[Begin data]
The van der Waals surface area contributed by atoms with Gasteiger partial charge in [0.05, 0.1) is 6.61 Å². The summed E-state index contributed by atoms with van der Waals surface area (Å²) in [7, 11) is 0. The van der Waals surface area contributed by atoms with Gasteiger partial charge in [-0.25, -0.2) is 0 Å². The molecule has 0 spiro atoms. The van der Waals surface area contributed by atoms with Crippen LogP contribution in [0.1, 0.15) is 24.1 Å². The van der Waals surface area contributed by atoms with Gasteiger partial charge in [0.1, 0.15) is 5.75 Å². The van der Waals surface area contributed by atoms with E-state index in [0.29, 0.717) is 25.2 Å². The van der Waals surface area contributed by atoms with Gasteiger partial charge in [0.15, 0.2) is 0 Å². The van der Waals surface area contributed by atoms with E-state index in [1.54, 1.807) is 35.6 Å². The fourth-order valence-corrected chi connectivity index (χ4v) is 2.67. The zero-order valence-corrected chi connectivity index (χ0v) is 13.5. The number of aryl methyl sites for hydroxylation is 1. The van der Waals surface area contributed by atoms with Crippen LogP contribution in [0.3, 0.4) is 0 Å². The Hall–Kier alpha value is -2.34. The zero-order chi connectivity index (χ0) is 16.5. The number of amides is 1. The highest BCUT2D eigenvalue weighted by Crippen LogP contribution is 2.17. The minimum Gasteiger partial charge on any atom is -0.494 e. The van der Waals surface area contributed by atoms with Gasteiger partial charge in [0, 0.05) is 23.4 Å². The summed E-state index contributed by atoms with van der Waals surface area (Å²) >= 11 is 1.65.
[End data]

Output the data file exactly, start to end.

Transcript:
The van der Waals surface area contributed by atoms with Gasteiger partial charge in [0.05, 0.1) is 6.61 Å². The summed E-state index contributed by atoms with van der Waals surface area (Å²) in [7, 11) is 0. The van der Waals surface area contributed by atoms with Gasteiger partial charge in [-0.25, -0.2) is 0 Å². The molecule has 0 spiro atoms. The van der Waals surface area contributed by atoms with Crippen LogP contribution in [0.1, 0.15) is 24.1 Å². The van der Waals surface area contributed by atoms with Gasteiger partial charge in [0.1, 0.15) is 5.75 Å². The van der Waals surface area contributed by atoms with E-state index in [0.29, 0.717) is 25.2 Å². The van der Waals surface area contributed by atoms with Gasteiger partial charge in [0.15, 0.2) is 0 Å². The van der Waals surface area contributed by atoms with E-state index in [1.54, 1.807) is 35.6 Å². The fourth-order valence-corrected chi connectivity index (χ4v) is 2.67. The zero-order valence-corrected chi connectivity index (χ0v) is 13.5. The number of aryl methyl sites for hydroxylation is 1. The van der Waals surface area contributed by atoms with Crippen LogP contribution in [0.3, 0.4) is 0 Å². The Hall–Kier alpha value is -2.34. The zero-order chi connectivity index (χ0) is 16.5. The number of amides is 1. The highest BCUT2D eigenvalue weighted by Crippen LogP contribution is 2.17. The minimum Gasteiger partial charge on any atom is -0.494 e. The van der Waals surface area contributed by atoms with Gasteiger partial charge in [0, 0.05) is 23.4 Å². The summed E-state index contributed by atoms with van der Waals surface area (Å²) >= 11 is 1.65.